• Comprehensive sex education increases knowledge of STIs and reduces vulnerability to abuse
  • Learning about sex does not promote earlier sexual activity
  • Sex education increases the use of safe sex practices
  • Education policies are more effective when they go beyond the promotion of ‘abstinence’.

Do schools and sex really go together?

With such easy access to magazines, books and the internet, is it really necessary to put such an emphasis on sex education in schools? What could you learn from a PE teacher that you couldn’t learn from Girlfriend or Ralph magazine in the privacy of your own home?

Apart from the moral objections to a national sex education syllabus, many people also believe that such a personal topic is best left to parents and guardians. Yet while 90% of parents rate themselves approachable on the topic of sex, only 74% of teens agree. It’s also a little unrealistic to expect parents to understand and explain detailed information on sexual health and disease.

With sexual health becoming such a widespread and risky issue, school-based education may be the only way to ensure that sexual education is covering all the essential issues. In the end, the embarrassment of speaking about condoms in classrooms could mean that all Australians stay sexually safe, informed and healthy.

Feel like your school is skipping some of the facts? Check out for some down to earth info.

How do I know this?

Marie Stopes International, ‘Sexual and Reproductive Healthcare’  

Milburn, Caroline, ‘Muslim sex education: just say no’, Sydney Morning Herald, 29 May 2006,  

Mindel, Adrian and Kippax, Susan, ‘A national sexually transmissible infections strategy: the need for an all-embracing approach’, Medical Journal of Australia, Vol.183 No.10, 21 November 2005

‘Position Statement: Sexual Education’, Sexual Health and Family Planning Australia (April 2006)  
Welch, Dylan, ‘Let’s talk about it’, Sydney Morning Herald, 11 June 2005,  

‘Stir over sex education in Australia’, The Times of India, 25 August 2008

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condomsaustralia 25-Feb-2011

That is very true, sometimes sex is seen as a immoral thing to do especially by a lot of the religions and therefore sexual education are usually rushed over and not talked about in details.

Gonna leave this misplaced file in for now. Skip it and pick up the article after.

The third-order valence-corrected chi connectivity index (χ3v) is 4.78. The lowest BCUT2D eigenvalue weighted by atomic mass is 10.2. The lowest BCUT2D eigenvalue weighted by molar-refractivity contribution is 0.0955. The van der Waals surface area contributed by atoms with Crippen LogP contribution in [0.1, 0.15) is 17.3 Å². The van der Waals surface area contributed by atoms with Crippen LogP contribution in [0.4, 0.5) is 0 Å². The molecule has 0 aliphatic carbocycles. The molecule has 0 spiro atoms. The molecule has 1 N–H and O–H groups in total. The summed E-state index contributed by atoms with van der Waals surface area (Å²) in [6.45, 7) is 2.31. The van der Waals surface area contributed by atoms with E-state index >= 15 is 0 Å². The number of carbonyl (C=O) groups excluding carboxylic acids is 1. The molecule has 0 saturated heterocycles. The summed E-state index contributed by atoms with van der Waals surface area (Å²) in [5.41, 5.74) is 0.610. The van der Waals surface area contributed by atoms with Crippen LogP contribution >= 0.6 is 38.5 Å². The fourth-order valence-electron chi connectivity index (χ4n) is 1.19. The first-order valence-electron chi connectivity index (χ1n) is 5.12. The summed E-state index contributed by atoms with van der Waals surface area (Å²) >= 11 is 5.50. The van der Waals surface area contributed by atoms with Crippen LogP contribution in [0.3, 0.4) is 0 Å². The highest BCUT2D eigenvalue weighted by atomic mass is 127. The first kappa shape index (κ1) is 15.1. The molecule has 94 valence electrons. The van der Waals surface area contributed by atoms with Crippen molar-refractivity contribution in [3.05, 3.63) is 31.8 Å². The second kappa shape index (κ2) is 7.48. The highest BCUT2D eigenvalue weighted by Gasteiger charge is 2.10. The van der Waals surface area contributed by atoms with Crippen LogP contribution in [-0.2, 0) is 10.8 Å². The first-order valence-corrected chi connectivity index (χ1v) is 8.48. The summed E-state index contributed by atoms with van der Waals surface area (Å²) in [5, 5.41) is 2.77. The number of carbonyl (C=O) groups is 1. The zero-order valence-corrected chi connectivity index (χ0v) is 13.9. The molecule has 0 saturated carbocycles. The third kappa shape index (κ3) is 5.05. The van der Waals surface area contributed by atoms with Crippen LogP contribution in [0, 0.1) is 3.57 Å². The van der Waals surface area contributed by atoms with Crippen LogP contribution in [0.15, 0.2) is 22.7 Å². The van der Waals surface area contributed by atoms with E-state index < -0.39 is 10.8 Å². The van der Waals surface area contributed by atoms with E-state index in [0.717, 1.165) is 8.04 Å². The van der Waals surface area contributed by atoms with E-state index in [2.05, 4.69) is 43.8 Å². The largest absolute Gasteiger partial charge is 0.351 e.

The thing is that, regardless of our views and acceptance of it, people are having sex and its getting younger, I would rather they practice safe sex with a">condoms then to not use one at all.

Its not condoning it but not having the education and information in regards to safe sex, can only do more harm then good



RonPrice 26-Nov-2009

Here is a prose-poem I wrote on sex from a personal perspective. I'm not so sure this piece will help with the issue of sex-education per se but my post may be useful as part of a general backdrop of personal experience in the field/on the subject drawing on the ideas of one of the great/famous writers of the last decades of the 20th century.-Ron Price in Australia

A sizeable proportion of Doris Lessing’s(b.1919) devotees embraced her 1962 classic The Golden Notebook as their bible. This book has become her most famous and influential work, the story of a writer's divided selves: political, literary and sexual; an account of the breakdown of tradition and the importance of socialism and, in the late 1950s and early 1960s, of voting labour. "Everything's cracking up,” she wrote. The book sold millions of copies and anticipated the social shifts of the sixties. Her fans still look to her as some banner-waving outrider for the feminist cause with some words of wisdom on every issue under the sun.

But Lessing has grown very contrary in her late adulthood and old age, making statements and writing novels that have confounded her fanbase. Lessing says she plays with ideas in her books. “People are always asking writers for definitive answers,” she states, “but that's not our job." When asked questions she uses mischievous evasion tactics and iconoclastic stylings, signs of a mind that is restless, but not wandering, wrote one critic.